Travel Lifestyles And The Built Environment: Exploring How Post-Secondary Students Navigate the GTHA
thesisposted on 25.05.2021, 07:15 by Sean Nash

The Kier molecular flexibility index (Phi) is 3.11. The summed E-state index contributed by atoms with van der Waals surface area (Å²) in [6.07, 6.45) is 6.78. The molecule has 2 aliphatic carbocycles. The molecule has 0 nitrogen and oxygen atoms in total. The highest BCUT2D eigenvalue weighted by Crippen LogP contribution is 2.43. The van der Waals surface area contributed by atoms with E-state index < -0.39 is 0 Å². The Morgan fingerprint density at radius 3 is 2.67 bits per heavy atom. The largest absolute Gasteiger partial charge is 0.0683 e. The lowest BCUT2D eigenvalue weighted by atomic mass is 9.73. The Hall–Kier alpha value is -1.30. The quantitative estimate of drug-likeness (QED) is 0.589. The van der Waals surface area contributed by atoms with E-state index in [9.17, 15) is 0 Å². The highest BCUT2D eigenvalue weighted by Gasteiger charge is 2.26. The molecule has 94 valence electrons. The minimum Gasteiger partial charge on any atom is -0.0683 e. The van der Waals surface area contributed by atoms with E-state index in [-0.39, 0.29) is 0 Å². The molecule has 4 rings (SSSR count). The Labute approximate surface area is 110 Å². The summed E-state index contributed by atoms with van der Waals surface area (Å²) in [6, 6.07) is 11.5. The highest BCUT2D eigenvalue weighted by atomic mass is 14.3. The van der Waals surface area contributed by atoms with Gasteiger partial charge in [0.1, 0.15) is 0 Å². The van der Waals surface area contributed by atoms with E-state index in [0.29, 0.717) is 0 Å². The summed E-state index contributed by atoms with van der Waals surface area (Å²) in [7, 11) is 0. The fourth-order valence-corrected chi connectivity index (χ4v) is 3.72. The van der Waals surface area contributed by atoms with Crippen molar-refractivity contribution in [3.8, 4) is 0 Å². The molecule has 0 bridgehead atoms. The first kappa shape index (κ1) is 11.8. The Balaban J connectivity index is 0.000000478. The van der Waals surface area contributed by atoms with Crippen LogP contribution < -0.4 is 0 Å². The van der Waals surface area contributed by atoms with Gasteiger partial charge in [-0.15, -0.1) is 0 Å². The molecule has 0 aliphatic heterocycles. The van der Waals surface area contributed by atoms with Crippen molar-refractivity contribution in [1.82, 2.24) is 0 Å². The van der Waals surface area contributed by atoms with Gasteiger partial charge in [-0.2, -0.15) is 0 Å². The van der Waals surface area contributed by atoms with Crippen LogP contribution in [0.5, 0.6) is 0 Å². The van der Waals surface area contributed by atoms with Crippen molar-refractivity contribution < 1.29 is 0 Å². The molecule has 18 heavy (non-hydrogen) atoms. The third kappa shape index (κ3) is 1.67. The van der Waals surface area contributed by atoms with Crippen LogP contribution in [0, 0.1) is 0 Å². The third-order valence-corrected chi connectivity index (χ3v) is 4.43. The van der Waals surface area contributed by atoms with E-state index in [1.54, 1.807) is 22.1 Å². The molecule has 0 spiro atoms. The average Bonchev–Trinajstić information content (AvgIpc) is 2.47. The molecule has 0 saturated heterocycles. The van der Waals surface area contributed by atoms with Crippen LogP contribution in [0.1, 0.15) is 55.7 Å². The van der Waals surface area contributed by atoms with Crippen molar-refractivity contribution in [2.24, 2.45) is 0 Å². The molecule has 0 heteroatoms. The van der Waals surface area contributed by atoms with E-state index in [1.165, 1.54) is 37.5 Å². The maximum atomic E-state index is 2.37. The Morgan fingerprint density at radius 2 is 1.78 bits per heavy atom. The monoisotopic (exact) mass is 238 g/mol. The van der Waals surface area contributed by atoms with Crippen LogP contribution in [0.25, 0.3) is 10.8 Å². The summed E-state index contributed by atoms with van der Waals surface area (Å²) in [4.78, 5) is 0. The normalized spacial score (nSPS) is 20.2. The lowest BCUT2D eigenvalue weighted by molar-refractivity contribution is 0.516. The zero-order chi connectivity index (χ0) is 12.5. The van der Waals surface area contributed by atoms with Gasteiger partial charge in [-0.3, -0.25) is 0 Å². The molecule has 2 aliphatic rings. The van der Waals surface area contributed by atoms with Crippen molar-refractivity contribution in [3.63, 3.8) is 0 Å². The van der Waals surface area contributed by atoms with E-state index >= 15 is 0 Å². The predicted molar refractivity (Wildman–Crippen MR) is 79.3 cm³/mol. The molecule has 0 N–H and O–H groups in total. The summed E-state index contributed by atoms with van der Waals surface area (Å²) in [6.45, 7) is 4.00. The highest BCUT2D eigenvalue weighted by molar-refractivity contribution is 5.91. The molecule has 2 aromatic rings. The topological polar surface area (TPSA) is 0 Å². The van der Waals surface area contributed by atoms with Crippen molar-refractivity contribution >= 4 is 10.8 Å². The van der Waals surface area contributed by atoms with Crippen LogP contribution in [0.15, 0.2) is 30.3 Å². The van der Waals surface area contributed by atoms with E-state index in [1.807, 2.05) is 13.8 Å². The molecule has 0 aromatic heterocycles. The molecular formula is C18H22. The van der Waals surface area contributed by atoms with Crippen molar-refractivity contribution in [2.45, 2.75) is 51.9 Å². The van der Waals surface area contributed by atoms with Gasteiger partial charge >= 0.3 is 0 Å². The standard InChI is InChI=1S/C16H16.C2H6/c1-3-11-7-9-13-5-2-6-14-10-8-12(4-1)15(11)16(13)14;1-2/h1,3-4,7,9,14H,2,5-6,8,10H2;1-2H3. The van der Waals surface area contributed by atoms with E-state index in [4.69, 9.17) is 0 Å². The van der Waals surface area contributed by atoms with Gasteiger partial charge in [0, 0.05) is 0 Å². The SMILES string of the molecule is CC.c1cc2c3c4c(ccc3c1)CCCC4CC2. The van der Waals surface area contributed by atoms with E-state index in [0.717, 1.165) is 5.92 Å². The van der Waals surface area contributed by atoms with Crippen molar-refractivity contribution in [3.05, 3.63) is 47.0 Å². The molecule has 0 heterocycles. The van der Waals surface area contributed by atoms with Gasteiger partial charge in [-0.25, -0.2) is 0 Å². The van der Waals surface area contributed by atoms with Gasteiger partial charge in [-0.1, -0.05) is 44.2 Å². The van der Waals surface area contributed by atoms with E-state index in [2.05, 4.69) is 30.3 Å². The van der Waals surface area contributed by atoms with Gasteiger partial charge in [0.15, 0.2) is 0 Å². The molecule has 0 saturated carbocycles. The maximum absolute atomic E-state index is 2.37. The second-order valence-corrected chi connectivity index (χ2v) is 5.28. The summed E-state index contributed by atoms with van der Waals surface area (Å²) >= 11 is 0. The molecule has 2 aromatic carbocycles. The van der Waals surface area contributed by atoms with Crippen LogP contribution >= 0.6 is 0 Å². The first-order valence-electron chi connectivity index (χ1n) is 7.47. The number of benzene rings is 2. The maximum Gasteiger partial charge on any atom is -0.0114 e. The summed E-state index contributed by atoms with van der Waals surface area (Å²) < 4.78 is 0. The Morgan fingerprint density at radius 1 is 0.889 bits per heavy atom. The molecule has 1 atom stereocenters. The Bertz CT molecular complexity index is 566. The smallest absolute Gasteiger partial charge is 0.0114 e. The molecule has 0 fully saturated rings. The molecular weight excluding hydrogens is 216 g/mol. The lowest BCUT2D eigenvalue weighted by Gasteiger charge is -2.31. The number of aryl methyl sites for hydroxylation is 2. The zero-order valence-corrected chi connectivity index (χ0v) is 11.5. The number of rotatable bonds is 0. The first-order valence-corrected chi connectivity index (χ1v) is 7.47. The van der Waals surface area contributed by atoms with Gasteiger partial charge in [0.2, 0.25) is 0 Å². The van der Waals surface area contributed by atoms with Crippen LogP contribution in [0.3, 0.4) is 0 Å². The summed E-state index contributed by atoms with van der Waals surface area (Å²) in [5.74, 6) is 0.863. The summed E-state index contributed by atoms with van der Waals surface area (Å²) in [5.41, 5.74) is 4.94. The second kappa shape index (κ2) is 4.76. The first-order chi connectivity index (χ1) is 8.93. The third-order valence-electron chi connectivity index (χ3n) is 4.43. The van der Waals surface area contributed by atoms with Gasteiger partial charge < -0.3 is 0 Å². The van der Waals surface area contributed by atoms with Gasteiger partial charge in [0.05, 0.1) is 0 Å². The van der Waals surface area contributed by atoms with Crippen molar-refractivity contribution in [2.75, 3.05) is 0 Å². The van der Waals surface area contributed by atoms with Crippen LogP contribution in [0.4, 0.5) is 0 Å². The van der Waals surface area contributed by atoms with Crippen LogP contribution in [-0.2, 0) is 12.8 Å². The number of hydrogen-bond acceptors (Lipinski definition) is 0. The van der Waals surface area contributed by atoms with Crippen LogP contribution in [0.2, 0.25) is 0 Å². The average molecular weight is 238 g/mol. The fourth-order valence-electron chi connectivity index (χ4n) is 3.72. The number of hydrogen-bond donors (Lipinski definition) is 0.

This study explores the relationship between travel lifestyles and the built -environment in post-secondary students - a historically understudied section of the population- in the Greater Toronto and Hamilton Area, Canada. An extensive, data-driven was used to classify students based on their travel patterns and neighbourhoods based on their built environment characteristics and explore correlations between the two. We identified five very distinct student travel lifestyles – Car users, Occasional Drivers, Transit Users, Cyclists and Walkers. Only 33% of Post Secondary students were identified as car dependent and a very high proportion of them are systematically multi-modal in their travel pattern. Alternatively, there is some indication that these changes may be a function of vehicle access. Atypically strong correlations between traveller types and the built environment in which they reside were also identified, particularly in certain neighbourhood types suggesting student travel may be more influenced by their environment.